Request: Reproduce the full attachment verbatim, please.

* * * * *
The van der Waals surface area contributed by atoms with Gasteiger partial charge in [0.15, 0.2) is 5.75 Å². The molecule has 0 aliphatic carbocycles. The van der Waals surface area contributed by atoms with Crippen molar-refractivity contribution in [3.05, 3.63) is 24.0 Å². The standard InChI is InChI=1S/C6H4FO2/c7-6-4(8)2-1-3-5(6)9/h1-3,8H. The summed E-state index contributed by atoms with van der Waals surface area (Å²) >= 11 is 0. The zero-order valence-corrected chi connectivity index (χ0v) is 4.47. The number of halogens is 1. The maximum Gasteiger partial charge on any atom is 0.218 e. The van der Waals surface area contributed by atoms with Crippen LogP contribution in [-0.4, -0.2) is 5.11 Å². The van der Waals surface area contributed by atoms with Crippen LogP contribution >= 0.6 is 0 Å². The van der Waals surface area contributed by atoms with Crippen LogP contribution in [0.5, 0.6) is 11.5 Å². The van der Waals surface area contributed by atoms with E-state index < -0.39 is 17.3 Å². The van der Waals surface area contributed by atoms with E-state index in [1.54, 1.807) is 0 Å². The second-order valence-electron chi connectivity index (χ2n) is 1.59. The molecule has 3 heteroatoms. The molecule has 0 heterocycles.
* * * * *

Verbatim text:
The van der Waals surface area contributed by atoms with Gasteiger partial charge in [0.15, 0.2) is 5.75 Å². The molecule has 0 aliphatic carbocycles. The van der Waals surface area contributed by atoms with Crippen molar-refractivity contribution in [3.05, 3.63) is 24.0 Å². The standard InChI is InChI=1S/C6H4FO2/c7-6-4(8)2-1-3-5(6)9/h1-3,8H. The summed E-state index contributed by atoms with van der Waals surface area (Å²) >= 11 is 0. The zero-order valence-corrected chi connectivity index (χ0v) is 4.47. The number of halogens is 1. The maximum Gasteiger partial charge on any atom is 0.218 e. The van der Waals surface area contributed by atoms with Crippen LogP contribution in [-0.4, -0.2) is 5.11 Å². The van der Waals surface area contributed by atoms with Crippen LogP contribution >= 0.6 is 0 Å². The van der Waals surface area contributed by atoms with Crippen LogP contribution in [0.5, 0.6) is 11.5 Å². The van der Waals surface area contributed by atoms with E-state index < -0.39 is 17.3 Å². The van der Waals surface area contributed by atoms with E-state index in [1.54, 1.807) is 0 Å². The second-order valence-electron chi connectivity index (χ2n) is 1.59. The molecule has 3 heteroatoms. The molecule has 0 heterocycles.